Particularly when the regions 9 and 19 have the same conductivity type as the semiconductor body 1, the doping of the regions 9 and 19 will be higher than that of the body 1, so that when potentials and potential differences which arise during operation relative to the gate will prevent the majority charge carriers of the regions 9 and 19 to be discharged, in other words, they will not be forced out of the regions 9 and 19 as a result of the field effects. When the regions 9 and 19 possess the opposite conductivity type to the semiconductor body 1 so as to allow electrical connection to the semiconductor body, the regions 9 and 19 extend outwardly to the surface and they will be electrically connected to the source region 4, 14.
When the regions 9, 19 are provided in the ring shaped form it is possible to achieve a constriction of the charge carrier drift path as shown by the arrows 8 between the source 4, 14 and the drain 6. This substantially increases the sensitivity of the control arising from the gate potential applied to the gate electrode 3 according to the field effect transistor of the invention. In the invention the dimension "a" which is the distance from the surface of the substrate body 1 to the regions 9, 19 as well as the distances "b" which are the distances that the regions 9 and 19 extend laterally under the gate region 2 as well as the dimension "c" which is the distance between the extremes of the regions 9 and 19 are significant.
As in all field effect transistors, the source regions 4, 14 of the field effect transistor of the invention, extend beneath the outer edges of the gate electrode 3 so that relative to a charge carrier drift path 8 between the source and drain a field influence of the charge carrier current by the gate potential especially for the normally off type will be achieved directly from the edges of the source zone 4, 14 which inject charge carriers into the semiconductor body. To ensure efficient operation and control of the field effect transistor by the gate potential it is provided in accordance with the invention that the regions 9, 19 in each case extend relative to the source region 4, 14 into the channel zone by an amount "b" as illustrated in FIG. 1. Thus, in the embodiment of FIG. 1, a constriction of the charge carrier drift path 8 exists and the drift path is referenced as "c". The constriction of the charge carrier drift path as illustrated constitutes an essential feature of the invention and according to the invention the "b" dimension should equal approximately 0.5 to 5 times the dimension "a". The distance "a" is approximately in the order of the thickness "d" of the insulation layer 2 so that "a" is approximately equal to 1 to 5 times "d". The dimension "d" is approximately 1 to 10 times the thickness of "d". As a secondary condition, b:a = approximately 1:1 to 10:1.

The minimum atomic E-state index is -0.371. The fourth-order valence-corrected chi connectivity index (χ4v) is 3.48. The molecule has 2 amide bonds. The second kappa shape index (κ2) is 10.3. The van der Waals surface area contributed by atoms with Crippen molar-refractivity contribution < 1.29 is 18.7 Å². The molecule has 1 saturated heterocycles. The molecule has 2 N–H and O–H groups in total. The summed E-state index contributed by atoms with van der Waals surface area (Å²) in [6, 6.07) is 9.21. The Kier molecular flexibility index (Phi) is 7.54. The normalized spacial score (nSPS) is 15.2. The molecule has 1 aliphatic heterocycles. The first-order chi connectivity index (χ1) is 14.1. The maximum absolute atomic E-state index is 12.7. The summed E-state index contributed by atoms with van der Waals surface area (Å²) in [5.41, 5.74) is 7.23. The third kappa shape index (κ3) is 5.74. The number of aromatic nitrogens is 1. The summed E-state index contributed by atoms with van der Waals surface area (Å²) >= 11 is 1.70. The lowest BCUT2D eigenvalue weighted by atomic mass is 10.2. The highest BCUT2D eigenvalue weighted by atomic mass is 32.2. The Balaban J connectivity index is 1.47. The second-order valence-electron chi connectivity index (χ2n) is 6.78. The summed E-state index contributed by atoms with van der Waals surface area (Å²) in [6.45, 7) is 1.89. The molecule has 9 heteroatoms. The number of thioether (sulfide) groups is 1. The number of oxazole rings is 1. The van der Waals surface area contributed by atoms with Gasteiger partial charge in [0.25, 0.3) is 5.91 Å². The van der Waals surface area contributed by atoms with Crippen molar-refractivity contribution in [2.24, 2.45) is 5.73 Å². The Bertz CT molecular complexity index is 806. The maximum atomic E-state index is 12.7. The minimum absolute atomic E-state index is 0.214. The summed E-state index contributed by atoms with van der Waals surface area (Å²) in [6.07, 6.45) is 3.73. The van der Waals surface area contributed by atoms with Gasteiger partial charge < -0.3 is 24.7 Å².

In a particular embodiment constructed according to the invention, the following dimensions were utilized. The semiconductor body consisted of silicon which was doped with doping which intrinsically extends to approximately 1015 cm-3. The doping of the N-conducting source zones 4, 14 was between 1018 cm-3 and 1020 cm-3. Doping of this type may be preferably produced by implantation of phosphorous atoms with a dose of 1 to 10.1015 cm-3 with 50 to 100 keV relative to the semiconductor body 1 composed of silicon. The thickness of the source region 4, 14 is preferably in the order of 0.01 μm and the average distance of this region from the surface of the semiconductor body amounts to 0.05 to 0.1 μm. Boron is particularly suitable for the region 9, 19 which has a P-doping thus producing opposite conductivity type relative to the source region 4, 14. The regions 9, 19 have a dose of 3 to 10.1012 cm-3 with an ion energy of 50 to 200 keV. This produces in the semiconductor body 1 a region 9, 19 which has an average distance of 0.1 to 0.5 μm from the surface of the semiconductor body 1 with a thickness of approximately 0.05 to 0.1 μm.
Dopings of this type by ion implantation are accomplished so as to obtain real and spatial limitations of the implantation zones being formed by using masks and it is desirable to use a mask with a layer which is applied to the semiconductor body 1 and which screens the semiconductor body from the implantation. The covering layer is provided with implantation windows through which the implantation takes place. In the embodiment illustrated in FIG. 1, the gate insulation layer 2 of silicon dioxide has a thickness of 0.02 to 0.1 μm can be used as a mask for example, and the left and right hand edges of the layer 2 act as lateral implanation boundaries for the region 4, 14 as well as the regions 9,19. Since the regions 9, 19 are a greater depth than the regions 4, 14 the lateral expansion under the layer 2 will extend further under the layer 2 as shown in FIG. 1 and by the distance "b". This is discussed in "Japanese Journal of Applied Physics", Vol. 11, page 134, 1972, and thus the greater lateral extension of the region 9, 19 than region 4, 14 is accomplished in a simple manner merely due to the increased depth of the layers 9, 19. The dimension "b" may be in the order of 0.02 to 0.1 μm and the thickness of the region 9, 19 may be between 0.1 to 0.1 μm.